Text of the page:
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By Dr. John Urkevich, Executive Director

Recently the American School Board Journal compiled a list of legal topics prevalent in K-12 education today. (Click here for the accompanying article in the journal by Del Stover and Glenn Cook).

What’s On Your Legal List?

Members of the Council of School Attorneys were asked to pick the top 10 issues from a list of 19 topics identified by the editors of American School Board Journal and NSBA’s Office of General Counsel. The survey was conducted in early November 2008, and 209 responses were received.legal-list

The top 10 legal issues in K-12 education, in order, are:
1.  Employee discrimination/termination
2.  Finance adequacy and equity issues
3.  Student discipline
4.  Collective bargaining
5.  Employment issues related to changes in the Americans with Disabilities Act and the Family Medical Leave Act
6.  Private placement issues related to special education
7.  Disputes regarding attorney fees in special education cases
8.  Free speech
9.  Educator sexual misconduct
10. No Child Left Behind Act interventions

Topics that received votes but were not in the top 10 were: employee and student misuse of the Internet; student searches; civil rights; discrimination; sexual harassment/sex discrimination claims; denial of Free Appropriate Public Education under Section 504 for Students with Disabilities; student and employee privacy; school board member governance; and contract issues such as superintendent procurement.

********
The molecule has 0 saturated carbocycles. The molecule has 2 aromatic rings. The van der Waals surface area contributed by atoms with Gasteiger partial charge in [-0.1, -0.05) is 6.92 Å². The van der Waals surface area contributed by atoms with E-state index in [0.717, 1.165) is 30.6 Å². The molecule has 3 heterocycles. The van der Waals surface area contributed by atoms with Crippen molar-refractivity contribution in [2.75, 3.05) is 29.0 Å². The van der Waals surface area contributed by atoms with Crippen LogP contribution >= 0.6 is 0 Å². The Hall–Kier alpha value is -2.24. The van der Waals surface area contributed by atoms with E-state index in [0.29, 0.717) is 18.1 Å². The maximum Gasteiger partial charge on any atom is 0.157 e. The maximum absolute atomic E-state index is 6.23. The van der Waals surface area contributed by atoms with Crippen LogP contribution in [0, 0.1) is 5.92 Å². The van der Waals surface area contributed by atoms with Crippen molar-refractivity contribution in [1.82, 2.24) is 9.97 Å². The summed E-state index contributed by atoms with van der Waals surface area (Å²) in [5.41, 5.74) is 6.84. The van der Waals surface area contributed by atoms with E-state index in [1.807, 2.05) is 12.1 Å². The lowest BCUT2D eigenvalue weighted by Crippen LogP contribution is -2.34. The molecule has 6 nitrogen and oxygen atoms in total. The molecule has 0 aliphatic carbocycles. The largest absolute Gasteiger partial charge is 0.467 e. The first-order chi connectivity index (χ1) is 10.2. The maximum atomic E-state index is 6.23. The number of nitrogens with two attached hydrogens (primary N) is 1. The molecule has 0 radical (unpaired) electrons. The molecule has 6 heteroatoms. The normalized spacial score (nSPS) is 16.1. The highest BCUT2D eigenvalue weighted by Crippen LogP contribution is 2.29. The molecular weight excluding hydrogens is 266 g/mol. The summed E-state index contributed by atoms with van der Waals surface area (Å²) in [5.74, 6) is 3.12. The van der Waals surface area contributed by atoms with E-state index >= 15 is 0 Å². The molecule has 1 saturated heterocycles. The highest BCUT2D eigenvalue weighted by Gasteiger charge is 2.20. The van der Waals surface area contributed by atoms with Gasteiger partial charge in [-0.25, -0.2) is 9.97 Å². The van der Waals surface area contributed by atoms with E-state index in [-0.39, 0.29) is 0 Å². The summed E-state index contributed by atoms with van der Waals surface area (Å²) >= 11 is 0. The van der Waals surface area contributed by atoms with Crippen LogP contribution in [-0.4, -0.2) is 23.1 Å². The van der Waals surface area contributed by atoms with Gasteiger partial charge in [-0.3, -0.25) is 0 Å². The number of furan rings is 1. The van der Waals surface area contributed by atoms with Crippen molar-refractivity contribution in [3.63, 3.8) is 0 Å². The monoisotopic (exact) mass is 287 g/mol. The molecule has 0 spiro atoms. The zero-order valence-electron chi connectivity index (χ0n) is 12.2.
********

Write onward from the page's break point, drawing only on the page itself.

Missouri schools are not immune to these above complicated issues. As recently as January 12, Missouri School Board’s Association (MSBA) posted on their “Legal Pad” section of their website, regarding employee background checks: “Districts must be very careful not to release the results of a criminal background check to anyone other than the applicant and those responsible for the hiring and contracting of staff. Districts are advised to make a list of the individuals authorized to receive the results of the background check. If the results are ever released to someone other than a person on that list, the district should make a record of when, why and to whom the record was released.”

Other matters listed on MSBA’s website include Collective Bargaining, Special Education, and Online Social Networking Profiles.

The Department of Elementary and Secondary Education (DESE) has several web pages devoted to No Child Left Behind to navigate to help educators and parents. In addition, last year, a group of St. Louis area superintendents and I connected over videoconference to Congressmen Russ Carnahan (D-Missouri) and George Miller (D-California) to discuss NCLB and air our concerns.

Clearly there is no doubt administrators have many legal matters to contend with in schools as well as many resources to help them with such concerns. What K-12 legal issues challenge you? What kind of measures do you take when working with them?